Sandy Demopoulos

Sandy Demopoulos, LCSWR

Frequently Asked Questions

Questions about therapy?

Here are answers to some of the questions our clients frequently ask about therapy. Don't see your question here? Contact us! We're here to answer any additional questions that you may have.

  • In network, your privacy is compromised. If your insurance company pays for sessions, they require personal details about your mental health including a billable diagnosis and progress reports.  
  • You are likely to be put on a wait list if they are taking new patients.
  • Number of sessions covered is limited and you may have a significant deductible to meet first. 
  • An in-network therapist may not specialize in the area you are struggling with.
  • In-network sessions may be brief, usually 40-45 minutes.
  • Are usually performed by newer clinicians.
  • Flexibility with appointments is limited.
  • In some situations, using your out-of-network benefits,  may actually be more affordable.
  • You want more personalized service, i.e. contact with your therapist between sessions, or more creative methods of working with you. Sessions may be more frequent or longer than standard.

Working closely with both, you can determine what’s best for you. Sometimes a combination is the right answer. First it’s important to make sure that your symptoms are not caused by the alcohol or drugs themselves. Depression and alcohol problems can look identical while someone is still drinking. You may start to feel better once the alcohol or drugs are gone. Any doctor will tell you medicines don’t work when alcohol or drugs is interacting with them. The same thing is true for anxiety disorders. This is especially true for people with a trauma history. Therapy addresses the root causes of distress and the behavior patterns that block progress. You can best achieve a greater sense of well-being with a holistic approach to wellness. Long term, complicated problems don’t resolve themselves by themselves. Find out what’s right for you by finding people who know their stuff and whom you can trust.

Speaking of medications…Ask yourself if you are taking PRNs every day? Are you seeing more than one doc for pain killers? Tranquilizers? Sleeping pills? ADHD? Are you taking someone else’s prescription or taking lots of over the counter drugs to feel better? If so, there is a better way. Let’s talk. Soon.

No! The opposite is true. People who ask for help are not only smart, they have guts. Everyone needs help now and then. You already have some strengths that you’ve used before, that for whatever reason aren’t working right now. Perhaps this problem feels overwhelming which is making it difficult to connect to your strengths. In our work together, we will identify what those strengths are and reconnect to them in a new way.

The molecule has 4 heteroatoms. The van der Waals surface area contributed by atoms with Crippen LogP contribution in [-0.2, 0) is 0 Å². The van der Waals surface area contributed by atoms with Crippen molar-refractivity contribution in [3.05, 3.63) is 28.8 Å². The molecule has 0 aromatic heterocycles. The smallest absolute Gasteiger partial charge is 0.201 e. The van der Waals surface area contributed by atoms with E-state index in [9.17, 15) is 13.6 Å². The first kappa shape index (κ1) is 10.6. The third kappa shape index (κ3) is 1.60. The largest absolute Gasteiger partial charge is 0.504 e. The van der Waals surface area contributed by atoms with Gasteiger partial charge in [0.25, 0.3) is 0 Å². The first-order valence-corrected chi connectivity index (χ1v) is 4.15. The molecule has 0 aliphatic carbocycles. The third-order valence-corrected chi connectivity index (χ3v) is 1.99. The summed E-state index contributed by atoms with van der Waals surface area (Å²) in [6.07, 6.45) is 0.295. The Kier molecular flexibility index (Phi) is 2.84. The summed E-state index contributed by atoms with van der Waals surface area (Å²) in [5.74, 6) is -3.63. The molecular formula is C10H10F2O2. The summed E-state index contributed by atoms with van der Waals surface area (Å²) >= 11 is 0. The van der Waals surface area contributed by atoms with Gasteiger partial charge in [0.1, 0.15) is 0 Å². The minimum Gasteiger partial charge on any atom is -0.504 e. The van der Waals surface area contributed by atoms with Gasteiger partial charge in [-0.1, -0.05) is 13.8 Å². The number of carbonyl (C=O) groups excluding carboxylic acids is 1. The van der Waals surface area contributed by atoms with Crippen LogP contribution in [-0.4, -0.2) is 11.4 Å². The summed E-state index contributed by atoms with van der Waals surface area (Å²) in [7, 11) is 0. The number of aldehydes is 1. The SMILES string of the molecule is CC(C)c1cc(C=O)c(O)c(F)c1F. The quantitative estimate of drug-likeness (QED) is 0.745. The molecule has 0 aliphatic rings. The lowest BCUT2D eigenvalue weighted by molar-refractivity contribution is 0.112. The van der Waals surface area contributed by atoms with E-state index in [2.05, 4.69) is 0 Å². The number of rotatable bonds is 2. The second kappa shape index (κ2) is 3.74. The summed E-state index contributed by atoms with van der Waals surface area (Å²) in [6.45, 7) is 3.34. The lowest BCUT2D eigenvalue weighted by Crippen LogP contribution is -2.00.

A therapist is a person who specializes in understanding how people see themselves and their issues from the individual, family and society perspectives. My specific purpose is to help support you to improve the quality of your life in a way that is unique to you.

Psychiatrists are medical doctors who specialize in understanding how medications for mood disorders interact with the body and other medications you may be taking.

A family member or friend may have strong feelings about your situation and will readily give you advice and opinions whereas a licensed psychotherapist like myself will listen without telling you what to do. I will help you come to your own best conclusion after exploring all the information available. A mental health professional can help you approach your situation in a new way– teach you new skills, gain different perspectives, listen to you without judgment or expectations, and help you listen to yourself. Furthermore, therapy is completely confidential. You won’t have to worry about others “knowing my business.” Lastly, if your situation provokes a great deal of negative emotion, and if you’ve been confiding in a friend or family member, there is the risk that once you are feeling better you could start avoiding that person so you aren’t reminded of this difficult time in your life or they could even start avoiding you.

Because each person has different issues and goals for therapy, therapy will be different depending on the individual. I tailor my therapeutic approach to your specific needs. In general, you can expect to discuss the current events happening in your life, your personal history relevant to your issue, and report progress (or any new insights gained) from the previous therapy sessions or outside.

Depending on your specific needs, therapy can be short-term, for a specific issue, or longer-term, to deal with more difficult patterns or your desire for more personal development.  Either way, it is most common to schedule regular weekly sessions initially, and then space them out as you see progress.

The ultimate purpose of therapy is to incorporate what you learn in therapy and move on with your life…without therapy. It’s all about you. To get the most out of therapy give it 4-6 sessions. Keep an open mind. Allow the process a chance to work.

When people start to tell you they see a difference…it’s working.

You may find that you sleep better, find your sense of humor returns, and have a more positive attitude. You will be less likely to over-react to ordinary situations. Old thoughts and feelings will give way to new ideas. In other words, you will accumulate positive experiences; or grow.

More Questions?